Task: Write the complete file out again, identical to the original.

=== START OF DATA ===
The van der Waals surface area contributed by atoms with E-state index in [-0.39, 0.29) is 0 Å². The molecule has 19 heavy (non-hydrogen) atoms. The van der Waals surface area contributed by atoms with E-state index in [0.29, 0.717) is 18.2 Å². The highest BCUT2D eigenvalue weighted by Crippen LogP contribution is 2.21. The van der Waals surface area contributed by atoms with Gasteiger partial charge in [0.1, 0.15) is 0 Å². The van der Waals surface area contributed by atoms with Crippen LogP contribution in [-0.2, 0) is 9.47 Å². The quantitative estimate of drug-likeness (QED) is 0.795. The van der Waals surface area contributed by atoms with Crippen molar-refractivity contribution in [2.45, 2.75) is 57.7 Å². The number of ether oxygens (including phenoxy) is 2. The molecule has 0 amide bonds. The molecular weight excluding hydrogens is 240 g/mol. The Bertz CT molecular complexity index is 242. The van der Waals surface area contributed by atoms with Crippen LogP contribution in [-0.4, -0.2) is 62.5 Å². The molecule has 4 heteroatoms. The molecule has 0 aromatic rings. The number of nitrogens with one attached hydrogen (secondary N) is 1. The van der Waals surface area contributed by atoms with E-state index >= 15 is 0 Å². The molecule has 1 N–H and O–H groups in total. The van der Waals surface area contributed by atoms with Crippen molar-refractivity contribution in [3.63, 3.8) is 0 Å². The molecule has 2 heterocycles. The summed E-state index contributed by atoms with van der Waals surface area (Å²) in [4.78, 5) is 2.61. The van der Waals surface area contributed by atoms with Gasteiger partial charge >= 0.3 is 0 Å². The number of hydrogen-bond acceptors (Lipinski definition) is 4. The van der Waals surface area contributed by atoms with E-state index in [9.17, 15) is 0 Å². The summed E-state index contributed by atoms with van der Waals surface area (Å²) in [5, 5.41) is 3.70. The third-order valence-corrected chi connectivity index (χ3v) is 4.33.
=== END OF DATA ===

The van der Waals surface area contributed by atoms with E-state index in [-0.39, 0.29) is 0 Å². The molecule has 19 heavy (non-hydrogen) atoms. The van der Waals surface area contributed by atoms with E-state index in [0.29, 0.717) is 18.2 Å². The highest BCUT2D eigenvalue weighted by Crippen LogP contribution is 2.21. The van der Waals surface area contributed by atoms with Gasteiger partial charge in [0.1, 0.15) is 0 Å². The van der Waals surface area contributed by atoms with Crippen LogP contribution in [-0.2, 0) is 9.47 Å². The quantitative estimate of drug-likeness (QED) is 0.795. The van der Waals surface area contributed by atoms with Crippen molar-refractivity contribution in [2.45, 2.75) is 57.7 Å². The number of ether oxygens (including phenoxy) is 2. The molecule has 0 amide bonds. The molecular weight excluding hydrogens is 240 g/mol. The Bertz CT molecular complexity index is 242. The van der Waals surface area contributed by atoms with Crippen LogP contribution in [-0.4, -0.2) is 62.5 Å². The molecule has 4 heteroatoms. The molecule has 0 aromatic rings. The number of nitrogens with one attached hydrogen (secondary N) is 1. The van der Waals surface area contributed by atoms with E-state index >= 15 is 0 Å². The molecule has 1 N–H and O–H groups in total. The van der Waals surface area contributed by atoms with Crippen molar-refractivity contribution in [3.63, 3.8) is 0 Å². The molecule has 2 heterocycles. The summed E-state index contributed by atoms with van der Waals surface area (Å²) in [4.78, 5) is 2.61. The van der Waals surface area contributed by atoms with Gasteiger partial charge >= 0.3 is 0 Å². The number of hydrogen-bond acceptors (Lipinski definition) is 4. The van der Waals surface area contributed by atoms with E-state index in [9.17, 15) is 0 Å². The summed E-state index contributed by atoms with van der Waals surface area (Å²) in [5, 5.41) is 3.70. The third-order valence-corrected chi connectivity index (χ3v) is 4.33.